It’s been a busy start to the year, we launched our America’s Cup Class (ACC) boat ‘R1’ - this is the boat we hope will help us bring the Cup back home to British waters for the first time since 1851.
Aside from our goal of winning the America’s Cup, we want to leave a lasting impression on Bermuda and are working with the team’s exclusive sustainability partner, 11th Hour Racing, to leave a legacy for the island that will remain well beyond our time here.
Alongside launching our race boat, we also officially opened the ‘11th Hour Racing Exploration Zone’, an exciting space designed to capture the imaginations of school children, local residents, families, tourists and sailing enthusiasts. We want to inspire the next generation, let people explore interactive exhibits and see dynamic workshops on ocean health, invasive species, the New Plastics Economy and renewable energy, as well as the innovation and technology being developed by the team to bring the Cup home.
The ocean is our playground and you’d be hard pressed to find a sailor out there who didn’t care about the health of the oceans. Within the team we have a number of round the world sailors who have seen the destruction first-hand. It is estimated that the volume of plastic leaking into the sea is approximately eight million metric tons a year. Less than 20 percent of this originates from ocean-based sources like fisheries and fishing vessels. This means that over 80 percent of ocean plastic comes from land-based sources; once plastic is discarded, if processing or recycling is not well managed, it ends up in the sea. Once there, massive, circular ocean currents called gyres sweep the plastic into huge floating waste piles that our sailors have seen.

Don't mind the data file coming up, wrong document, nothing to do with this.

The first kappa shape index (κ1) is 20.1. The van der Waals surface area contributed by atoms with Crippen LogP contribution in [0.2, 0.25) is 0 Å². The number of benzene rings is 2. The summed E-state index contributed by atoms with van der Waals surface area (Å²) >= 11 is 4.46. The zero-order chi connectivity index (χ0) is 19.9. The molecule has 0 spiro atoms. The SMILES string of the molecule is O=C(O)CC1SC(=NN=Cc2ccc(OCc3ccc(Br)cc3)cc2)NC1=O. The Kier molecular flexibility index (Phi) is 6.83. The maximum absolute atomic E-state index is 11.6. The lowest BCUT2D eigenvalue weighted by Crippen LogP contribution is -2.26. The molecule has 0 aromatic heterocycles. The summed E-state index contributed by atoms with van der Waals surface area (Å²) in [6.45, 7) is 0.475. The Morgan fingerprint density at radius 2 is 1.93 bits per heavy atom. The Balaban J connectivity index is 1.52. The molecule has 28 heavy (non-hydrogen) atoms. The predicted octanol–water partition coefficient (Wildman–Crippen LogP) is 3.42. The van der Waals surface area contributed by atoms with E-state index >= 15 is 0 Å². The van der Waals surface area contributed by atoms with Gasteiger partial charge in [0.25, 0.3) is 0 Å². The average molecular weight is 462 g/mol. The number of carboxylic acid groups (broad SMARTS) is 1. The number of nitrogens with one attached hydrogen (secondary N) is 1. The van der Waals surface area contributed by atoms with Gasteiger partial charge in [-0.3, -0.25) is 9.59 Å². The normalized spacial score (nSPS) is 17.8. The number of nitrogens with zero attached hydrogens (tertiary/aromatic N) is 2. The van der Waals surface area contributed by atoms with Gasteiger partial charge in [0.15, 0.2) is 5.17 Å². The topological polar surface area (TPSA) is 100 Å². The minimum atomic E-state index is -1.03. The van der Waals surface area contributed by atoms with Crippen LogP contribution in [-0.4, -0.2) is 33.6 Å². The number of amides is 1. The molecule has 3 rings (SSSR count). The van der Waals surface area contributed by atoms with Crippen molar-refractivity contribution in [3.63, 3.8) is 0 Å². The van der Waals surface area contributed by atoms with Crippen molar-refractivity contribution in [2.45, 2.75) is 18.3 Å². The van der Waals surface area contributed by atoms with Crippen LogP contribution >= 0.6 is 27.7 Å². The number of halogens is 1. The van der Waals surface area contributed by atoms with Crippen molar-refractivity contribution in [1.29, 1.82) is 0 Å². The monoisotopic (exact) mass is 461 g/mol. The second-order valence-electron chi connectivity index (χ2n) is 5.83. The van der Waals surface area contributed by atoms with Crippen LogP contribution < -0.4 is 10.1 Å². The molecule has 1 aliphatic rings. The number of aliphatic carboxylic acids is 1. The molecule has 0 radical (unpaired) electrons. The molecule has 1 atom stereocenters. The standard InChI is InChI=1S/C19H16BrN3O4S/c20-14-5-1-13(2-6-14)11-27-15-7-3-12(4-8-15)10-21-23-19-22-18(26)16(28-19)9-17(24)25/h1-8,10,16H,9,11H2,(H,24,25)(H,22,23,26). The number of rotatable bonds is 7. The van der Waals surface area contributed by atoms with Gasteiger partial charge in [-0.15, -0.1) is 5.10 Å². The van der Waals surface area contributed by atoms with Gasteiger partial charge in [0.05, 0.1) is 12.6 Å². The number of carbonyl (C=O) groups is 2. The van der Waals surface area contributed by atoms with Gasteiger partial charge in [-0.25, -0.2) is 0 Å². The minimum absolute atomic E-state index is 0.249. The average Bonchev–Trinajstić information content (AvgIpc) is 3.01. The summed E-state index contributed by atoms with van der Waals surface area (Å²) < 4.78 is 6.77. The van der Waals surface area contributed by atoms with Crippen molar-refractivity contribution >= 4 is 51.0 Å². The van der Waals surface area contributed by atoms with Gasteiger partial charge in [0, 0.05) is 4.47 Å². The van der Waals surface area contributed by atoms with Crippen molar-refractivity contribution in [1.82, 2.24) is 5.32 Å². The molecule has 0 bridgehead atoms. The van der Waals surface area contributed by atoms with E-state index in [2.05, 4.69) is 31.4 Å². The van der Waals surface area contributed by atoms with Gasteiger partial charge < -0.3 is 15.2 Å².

According to a 2016 report by the World Economic Forum and Ellen MacArthur Foundation, in a business-as-usual scenario, by 2050 oceans are expected to contain more plastics than fish (by weight). We now produce 20 times more plastic than we did in 1964 - this is expected to double in size in the next 20 years, and almost quadruple in size by 2050.
Businesses need to prioritise and think progressively, initiating systemic change across the board, and the good news is – they are starting to. At the end of 2016, 40 of the world's biggest companies assembled at the World Economic Forum in Davos and agreed to come up with cleaner ways to make and consume plastic – as waste threatens the global ecosystem.
If enacted, the plan would see 70 percent of plastic packaging reused and recycled globally. Unilever said it would ensure that all of its plastic packaging "is fully reusable, recyclable or compostable by 2025". As individuals we can take responsible action too, we can purchase with a strong ethical logic, we can reduce, reuse, refuse, recycle and upcycle. We can influence our community and can educate the future generation.
We hope to have over 2,000 young people through the doors of the 11th Hour Racing Exploration Zone between now and the start of the Cup (on the 26th May), and during the event this dedicated educational space will be open, for free, to all those visiting the America’s Cup Race village. We want Cup fans and spectators to visit us, to find out more on our sustainability goals and ethos – and get inspired to do one thing to make a difference.
At the start of the year, we were recognised for some our achievements by winning the Seafarers' Award at the Boat International 2017 Ocean Awards - this award recognizes the individual or group from the sea-faring community that has done the most within the year to advance marine conservation – which was a huge boost to us all.
As a team we want to win both on and off the water but we know time is running out so we have to act fast.